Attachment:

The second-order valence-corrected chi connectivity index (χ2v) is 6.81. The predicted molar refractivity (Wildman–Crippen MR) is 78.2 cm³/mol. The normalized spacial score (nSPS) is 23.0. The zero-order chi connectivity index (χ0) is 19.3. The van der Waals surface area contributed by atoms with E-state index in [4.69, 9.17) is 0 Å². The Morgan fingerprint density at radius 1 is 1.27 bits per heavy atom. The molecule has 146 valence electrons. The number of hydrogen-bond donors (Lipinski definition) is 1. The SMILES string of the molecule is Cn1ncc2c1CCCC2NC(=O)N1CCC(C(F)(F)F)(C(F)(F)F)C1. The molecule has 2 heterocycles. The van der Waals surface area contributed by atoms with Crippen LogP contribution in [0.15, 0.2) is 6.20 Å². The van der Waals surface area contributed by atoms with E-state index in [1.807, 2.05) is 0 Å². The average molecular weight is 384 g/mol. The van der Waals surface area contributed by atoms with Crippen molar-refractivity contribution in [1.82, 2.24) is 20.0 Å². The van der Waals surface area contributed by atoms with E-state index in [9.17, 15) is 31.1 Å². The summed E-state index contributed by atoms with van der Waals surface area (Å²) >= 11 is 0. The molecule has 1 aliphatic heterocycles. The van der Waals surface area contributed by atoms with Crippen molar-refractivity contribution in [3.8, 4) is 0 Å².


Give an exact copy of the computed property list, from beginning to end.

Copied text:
The second-order valence-corrected chi connectivity index (χ2v) is 6.81. The predicted molar refractivity (Wildman–Crippen MR) is 78.2 cm³/mol. The normalized spacial score (nSPS) is 23.0. The zero-order chi connectivity index (χ0) is 19.3. The van der Waals surface area contributed by atoms with E-state index in [4.69, 9.17) is 0 Å². The Morgan fingerprint density at radius 1 is 1.27 bits per heavy atom. The molecule has 146 valence electrons. The number of hydrogen-bond donors (Lipinski definition) is 1. The SMILES string of the molecule is Cn1ncc2c1CCCC2NC(=O)N1CCC(C(F)(F)F)(C(F)(F)F)C1. The molecule has 2 heterocycles. The van der Waals surface area contributed by atoms with Crippen LogP contribution in [0.15, 0.2) is 6.20 Å². The van der Waals surface area contributed by atoms with E-state index in [1.807, 2.05) is 0 Å². The average molecular weight is 384 g/mol. The van der Waals surface area contributed by atoms with Crippen molar-refractivity contribution in [1.82, 2.24) is 20.0 Å². The van der Waals surface area contributed by atoms with E-state index in [9.17, 15) is 31.1 Å². The summed E-state index contributed by atoms with van der Waals surface area (Å²) >= 11 is 0. The molecule has 1 aliphatic heterocycles. The van der Waals surface area contributed by atoms with Crippen molar-refractivity contribution in [3.8, 4) is 0 Å².